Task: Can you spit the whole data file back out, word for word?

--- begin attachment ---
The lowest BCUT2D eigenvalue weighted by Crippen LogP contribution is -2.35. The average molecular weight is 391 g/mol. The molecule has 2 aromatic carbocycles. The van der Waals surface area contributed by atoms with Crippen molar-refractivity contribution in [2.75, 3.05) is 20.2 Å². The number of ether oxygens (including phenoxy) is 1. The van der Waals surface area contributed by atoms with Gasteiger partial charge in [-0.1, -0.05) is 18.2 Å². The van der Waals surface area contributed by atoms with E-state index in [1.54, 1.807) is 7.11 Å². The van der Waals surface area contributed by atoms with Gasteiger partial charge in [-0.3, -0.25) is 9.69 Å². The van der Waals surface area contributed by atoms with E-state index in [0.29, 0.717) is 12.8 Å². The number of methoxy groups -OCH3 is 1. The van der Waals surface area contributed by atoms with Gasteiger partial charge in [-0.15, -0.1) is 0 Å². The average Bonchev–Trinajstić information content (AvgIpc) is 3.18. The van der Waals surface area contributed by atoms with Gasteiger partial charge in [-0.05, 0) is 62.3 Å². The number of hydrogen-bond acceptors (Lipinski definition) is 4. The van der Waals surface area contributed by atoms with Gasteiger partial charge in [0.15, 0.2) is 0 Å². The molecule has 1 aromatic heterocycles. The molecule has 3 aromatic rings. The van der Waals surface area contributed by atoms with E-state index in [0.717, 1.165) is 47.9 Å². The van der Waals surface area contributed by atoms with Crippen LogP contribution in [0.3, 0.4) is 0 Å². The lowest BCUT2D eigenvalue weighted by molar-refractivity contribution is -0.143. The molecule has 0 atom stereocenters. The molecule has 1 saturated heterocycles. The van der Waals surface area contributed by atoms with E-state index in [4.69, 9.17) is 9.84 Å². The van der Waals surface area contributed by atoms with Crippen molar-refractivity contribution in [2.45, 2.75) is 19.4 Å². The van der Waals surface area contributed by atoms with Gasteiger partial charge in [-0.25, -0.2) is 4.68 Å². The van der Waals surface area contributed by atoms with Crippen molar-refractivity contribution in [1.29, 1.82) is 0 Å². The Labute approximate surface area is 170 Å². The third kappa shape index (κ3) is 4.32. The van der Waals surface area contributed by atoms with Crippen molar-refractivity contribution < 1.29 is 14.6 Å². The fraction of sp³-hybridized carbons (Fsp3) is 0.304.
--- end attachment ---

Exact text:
The lowest BCUT2D eigenvalue weighted by Crippen LogP contribution is -2.35. The average molecular weight is 391 g/mol. The molecule has 2 aromatic carbocycles. The van der Waals surface area contributed by atoms with Crippen molar-refractivity contribution in [2.75, 3.05) is 20.2 Å². The number of ether oxygens (including phenoxy) is 1. The van der Waals surface area contributed by atoms with Gasteiger partial charge in [-0.1, -0.05) is 18.2 Å². The van der Waals surface area contributed by atoms with E-state index in [1.54, 1.807) is 7.11 Å². The van der Waals surface area contributed by atoms with Gasteiger partial charge in [-0.3, -0.25) is 9.69 Å². The van der Waals surface area contributed by atoms with E-state index in [0.29, 0.717) is 12.8 Å². The number of methoxy groups -OCH3 is 1. The van der Waals surface area contributed by atoms with Gasteiger partial charge in [-0.15, -0.1) is 0 Å². The average Bonchev–Trinajstić information content (AvgIpc) is 3.18. The van der Waals surface area contributed by atoms with Gasteiger partial charge in [-0.05, 0) is 62.3 Å². The number of hydrogen-bond acceptors (Lipinski definition) is 4. The van der Waals surface area contributed by atoms with Gasteiger partial charge in [0.15, 0.2) is 0 Å². The molecule has 1 aromatic heterocycles. The molecule has 3 aromatic rings. The van der Waals surface area contributed by atoms with E-state index in [0.717, 1.165) is 47.9 Å². The van der Waals surface area contributed by atoms with Crippen LogP contribution in [0.3, 0.4) is 0 Å². The lowest BCUT2D eigenvalue weighted by molar-refractivity contribution is -0.143. The molecule has 0 atom stereocenters. The molecule has 1 saturated heterocycles. The van der Waals surface area contributed by atoms with E-state index in [4.69, 9.17) is 9.84 Å². The van der Waals surface area contributed by atoms with Crippen molar-refractivity contribution in [2.45, 2.75) is 19.4 Å². The van der Waals surface area contributed by atoms with Gasteiger partial charge in [-0.25, -0.2) is 4.68 Å². The van der Waals surface area contributed by atoms with Crippen molar-refractivity contribution in [1.29, 1.82) is 0 Å². The Labute approximate surface area is 170 Å². The third kappa shape index (κ3) is 4.32. The van der Waals surface area contributed by atoms with Crippen molar-refractivity contribution < 1.29 is 14.6 Å². The fraction of sp³-hybridized carbons (Fsp3) is 0.304.